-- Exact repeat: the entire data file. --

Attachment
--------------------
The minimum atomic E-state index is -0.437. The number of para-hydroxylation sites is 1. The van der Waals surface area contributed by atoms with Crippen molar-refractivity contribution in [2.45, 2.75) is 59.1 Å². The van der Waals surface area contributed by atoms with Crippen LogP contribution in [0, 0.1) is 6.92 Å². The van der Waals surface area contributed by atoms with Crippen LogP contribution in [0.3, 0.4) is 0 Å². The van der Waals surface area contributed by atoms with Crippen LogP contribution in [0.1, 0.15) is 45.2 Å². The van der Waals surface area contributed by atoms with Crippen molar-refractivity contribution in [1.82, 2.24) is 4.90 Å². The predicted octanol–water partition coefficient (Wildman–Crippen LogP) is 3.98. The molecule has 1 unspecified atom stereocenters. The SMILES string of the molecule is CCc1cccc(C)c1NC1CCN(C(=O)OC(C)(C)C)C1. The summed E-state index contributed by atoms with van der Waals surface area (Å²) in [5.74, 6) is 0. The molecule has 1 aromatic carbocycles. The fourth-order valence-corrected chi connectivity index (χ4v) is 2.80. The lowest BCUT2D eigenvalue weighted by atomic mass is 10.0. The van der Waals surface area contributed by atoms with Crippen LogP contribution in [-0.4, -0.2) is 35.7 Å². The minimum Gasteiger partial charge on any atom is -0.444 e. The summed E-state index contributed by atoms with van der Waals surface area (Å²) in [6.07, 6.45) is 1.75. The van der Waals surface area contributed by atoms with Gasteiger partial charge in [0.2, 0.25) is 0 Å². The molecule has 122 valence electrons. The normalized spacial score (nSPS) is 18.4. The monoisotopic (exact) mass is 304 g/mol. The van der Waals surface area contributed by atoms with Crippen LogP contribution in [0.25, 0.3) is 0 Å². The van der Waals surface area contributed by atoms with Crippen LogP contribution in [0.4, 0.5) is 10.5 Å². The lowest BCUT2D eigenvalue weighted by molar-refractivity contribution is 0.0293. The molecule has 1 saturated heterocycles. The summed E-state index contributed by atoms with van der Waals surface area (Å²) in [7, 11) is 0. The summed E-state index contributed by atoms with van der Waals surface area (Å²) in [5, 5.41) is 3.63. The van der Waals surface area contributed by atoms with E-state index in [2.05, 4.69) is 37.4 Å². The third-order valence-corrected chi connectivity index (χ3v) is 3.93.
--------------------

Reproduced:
The minimum atomic E-state index is -0.437. The number of para-hydroxylation sites is 1. The van der Waals surface area contributed by atoms with Crippen molar-refractivity contribution in [2.45, 2.75) is 59.1 Å². The van der Waals surface area contributed by atoms with Crippen LogP contribution in [0, 0.1) is 6.92 Å². The van der Waals surface area contributed by atoms with Crippen LogP contribution in [0.3, 0.4) is 0 Å². The van der Waals surface area contributed by atoms with Crippen LogP contribution in [0.1, 0.15) is 45.2 Å². The van der Waals surface area contributed by atoms with Crippen molar-refractivity contribution in [1.82, 2.24) is 4.90 Å². The predicted octanol–water partition coefficient (Wildman–Crippen LogP) is 3.98. The molecule has 1 unspecified atom stereocenters. The SMILES string of the molecule is CCc1cccc(C)c1NC1CCN(C(=O)OC(C)(C)C)C1. The summed E-state index contributed by atoms with van der Waals surface area (Å²) in [5.74, 6) is 0. The molecule has 1 aromatic carbocycles. The fourth-order valence-corrected chi connectivity index (χ4v) is 2.80. The lowest BCUT2D eigenvalue weighted by atomic mass is 10.0. The van der Waals surface area contributed by atoms with Crippen LogP contribution in [-0.4, -0.2) is 35.7 Å². The minimum Gasteiger partial charge on any atom is -0.444 e. The summed E-state index contributed by atoms with van der Waals surface area (Å²) in [6.07, 6.45) is 1.75. The van der Waals surface area contributed by atoms with Gasteiger partial charge in [0.2, 0.25) is 0 Å². The molecule has 122 valence electrons. The normalized spacial score (nSPS) is 18.4. The monoisotopic (exact) mass is 304 g/mol. The van der Waals surface area contributed by atoms with Crippen LogP contribution in [0.25, 0.3) is 0 Å². The van der Waals surface area contributed by atoms with Crippen LogP contribution in [0.4, 0.5) is 10.5 Å². The lowest BCUT2D eigenvalue weighted by molar-refractivity contribution is 0.0293. The molecule has 1 saturated heterocycles. The summed E-state index contributed by atoms with van der Waals surface area (Å²) in [7, 11) is 0. The summed E-state index contributed by atoms with van der Waals surface area (Å²) in [5, 5.41) is 3.63. The van der Waals surface area contributed by atoms with E-state index in [2.05, 4.69) is 37.4 Å². The third-order valence-corrected chi connectivity index (χ3v) is 3.93.